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Buchanan v. Nationwide Life Insurance Co.

Filed: October 20, 1981.

KESTER W. BUCHANAN AND ORA W. BUCHANAN
v.
NATIONWIDE LIFE INSURANCE COMPANY



Appeal by defendant from Johnson, Judge. Judgment entered 2 October 1980 in Superior Court, Burke County. Heard in the Court of Appeals 23 September 1981.

Martin (Harry C.), Judge. Judges Martin (Robert M.) and Becton concur.

Martin

Defendant first assigns as error the trial court's denial of its motion for directed verdict. Plaintiffs, by proving the execution and delivery of the policy of life insurance, payment of the premium, and death of the insured, established a prima facie case, and the burden shifted to the defendant to prove that the insured made misrepresentations which voided the policy. Tolbert v. Insurance Co., 236 N.C. 416, 72 S.E.2d 915 (1952); Willetts v. Insurance Corp., 45 N.C. App. 424, 263 S.E.2d 300, disc. rev. denied, 300 N.C. 562 (1980). For a directed verdict in favor of the party with the burden of proof to be proper under these circumstances, there must be no conflict in the evidence, or the material facts must be admitted by the adverse party. Hodge v. First Atlantic Corp., 10 N.C. App. 632, 179 S.E.2d 855, cert. denied, 278 N.C.

701 (1971). See also Bank v. Burnette, 297 N.C. 524, 256 S.E.2d 388 (1979).

In dispute was the evidence bearing on issues 1 and 2, which were submitted to the jury without objection. With respect to the first issue, the insurance application which was introduced at trial indicated only that insured, Mrs. Jones, had consulted with Dr. Lang in Morganton in January 1978 and that she had had a normal childbirth under Dr. Wilson in Hickory. However, Ora Buchanan testified that she had informed Bowers of Mrs. Jones's overnight hospitalization after the automobile accident. Bowers's testimony disputed this, and the application contained no reference to the accident. Mrs. Buchanan also testified that she had told Bowers that her daughter was hospitalized and under the care of Dr. Lang in December 1976 for what she believed to be the flu. According to Mrs. Buchanan, Bowers had misunderstood her and had erroneously entered the date as January 1978. Thus Mrs. Buchanan's testimony presented a question of fact as to whether that information had been revealed to defendant through its agent.

In Jones v. Insurance Co., 254 N.C. 407, 119 S.E.2d 215 (1941), it was stated that an insured is not responsible for false answers in an application for insurance if the insured is justifiably ignorant of the untrue answers, has no actual or implied knowledge of their falsity, and has been guilty of no bad faith or fraud. In Jones, a judgment allowing defendant's motion for nonsuit was affirmed based on the insurer's lack of knowledge, actual or constructive, of the falsity of the statements appearing in the application. See also Assurance Society v. Ashby, 215 N.C. 280, 1 S.E.2d 830 (1939); Inman v. woodmen of the World, 211 N.C. 179, 189 S.E. 496 (1937).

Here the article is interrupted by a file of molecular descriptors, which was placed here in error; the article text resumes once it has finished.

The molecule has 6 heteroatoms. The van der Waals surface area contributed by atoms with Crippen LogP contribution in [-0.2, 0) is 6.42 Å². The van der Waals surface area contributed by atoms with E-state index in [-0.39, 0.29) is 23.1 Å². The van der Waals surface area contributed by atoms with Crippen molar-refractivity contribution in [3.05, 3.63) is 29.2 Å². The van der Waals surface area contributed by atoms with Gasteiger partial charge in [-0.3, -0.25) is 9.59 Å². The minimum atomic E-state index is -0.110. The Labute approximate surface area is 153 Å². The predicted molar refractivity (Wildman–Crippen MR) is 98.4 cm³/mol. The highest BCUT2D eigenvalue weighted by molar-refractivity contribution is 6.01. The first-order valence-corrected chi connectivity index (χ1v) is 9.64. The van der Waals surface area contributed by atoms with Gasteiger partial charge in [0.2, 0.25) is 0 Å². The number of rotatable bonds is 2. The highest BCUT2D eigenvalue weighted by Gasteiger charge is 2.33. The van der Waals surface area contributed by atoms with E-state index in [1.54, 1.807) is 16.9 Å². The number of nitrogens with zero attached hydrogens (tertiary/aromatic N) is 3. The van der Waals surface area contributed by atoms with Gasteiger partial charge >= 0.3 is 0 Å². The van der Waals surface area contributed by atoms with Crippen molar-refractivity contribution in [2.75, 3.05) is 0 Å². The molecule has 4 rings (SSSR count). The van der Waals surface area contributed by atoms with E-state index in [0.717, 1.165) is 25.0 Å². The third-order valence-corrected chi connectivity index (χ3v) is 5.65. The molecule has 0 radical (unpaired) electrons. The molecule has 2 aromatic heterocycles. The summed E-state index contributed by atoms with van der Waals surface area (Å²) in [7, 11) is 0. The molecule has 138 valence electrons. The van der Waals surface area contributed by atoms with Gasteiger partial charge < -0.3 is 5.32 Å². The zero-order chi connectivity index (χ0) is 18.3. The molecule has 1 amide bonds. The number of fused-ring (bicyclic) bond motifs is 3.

We find the present case distinguishable on its facts and more appropriately decided under the law stated in Chavis v. Insurance Co., 251 N.C. 849, 112 S.E.2d 574 (1960). In Chavis, whether responsibility for the false answers was attributable to the insured or to the agent of the company was in dispute. The defendant contended that the insured had concealed from its agent the fact that she was under treatment for a disease (cancer) from which she died within four months of the date of the policy. The Court held that defendant's assignment of error based on the

trial court's refusal to nonsuit could not be sustained. "[T]he credibility of the evidence to support the defendant's defense was a matter for the jury." Id. at 852, 112 S.E.2d at 576. See also Heilig v. Insurance Co., 222 N.C. 231, 22 S.E.2d 429 (1942); Cato v. Hospital Care Association, 220 N.C. 479, 17 S.E.2d 671 (1941).

We turn next to defendant's contention that any knowledge of the agent concerning the falsity of the representations would not be imputed to Nationwide. Inman, supra. Upon this question defendant has misapplied the law. We are not concerned here with knowledge of false representations made by an insured, but knowledge of facts which, if made, would have provided true and complete answers to the questions propounded in the application.

[A]n insurance company cannot avoid liability on a policy issued by it by reason of any facts which were known to it at the time the policy was delivered, and that any knowledge of an agent or representative, while acting in the scope of the powers entrusted to him, will, in the absence of fraud or collusion ...


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